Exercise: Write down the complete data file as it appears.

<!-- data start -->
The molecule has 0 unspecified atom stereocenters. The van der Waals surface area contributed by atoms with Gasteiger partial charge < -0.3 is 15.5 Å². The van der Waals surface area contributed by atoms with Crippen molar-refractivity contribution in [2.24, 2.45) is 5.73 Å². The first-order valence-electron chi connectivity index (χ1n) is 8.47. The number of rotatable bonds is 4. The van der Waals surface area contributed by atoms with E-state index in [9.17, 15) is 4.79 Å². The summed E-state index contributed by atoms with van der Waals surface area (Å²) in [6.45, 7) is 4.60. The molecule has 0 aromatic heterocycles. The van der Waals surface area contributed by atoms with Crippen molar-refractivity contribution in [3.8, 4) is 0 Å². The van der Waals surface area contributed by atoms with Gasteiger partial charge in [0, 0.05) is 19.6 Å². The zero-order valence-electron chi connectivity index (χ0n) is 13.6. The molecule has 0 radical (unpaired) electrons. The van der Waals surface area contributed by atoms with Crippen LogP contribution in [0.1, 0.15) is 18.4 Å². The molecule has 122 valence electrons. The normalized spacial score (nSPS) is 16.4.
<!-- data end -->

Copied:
The molecule has 0 unspecified atom stereocenters. The van der Waals surface area contributed by atoms with Gasteiger partial charge < -0.3 is 15.5 Å². The van der Waals surface area contributed by atoms with Crippen molar-refractivity contribution in [2.24, 2.45) is 5.73 Å². The first-order valence-electron chi connectivity index (χ1n) is 8.47. The number of rotatable bonds is 4. The van der Waals surface area contributed by atoms with E-state index in [9.17, 15) is 4.79 Å². The summed E-state index contributed by atoms with van der Waals surface area (Å²) in [6.45, 7) is 4.60. The molecule has 0 aromatic heterocycles. The van der Waals surface area contributed by atoms with Crippen molar-refractivity contribution in [3.8, 4) is 0 Å². The van der Waals surface area contributed by atoms with Gasteiger partial charge in [0, 0.05) is 19.6 Å². The zero-order valence-electron chi connectivity index (χ0n) is 13.6. The molecule has 0 radical (unpaired) electrons. The van der Waals surface area contributed by atoms with Crippen LogP contribution in [0.1, 0.15) is 18.4 Å². The molecule has 122 valence electrons. The normalized spacial score (nSPS) is 16.4.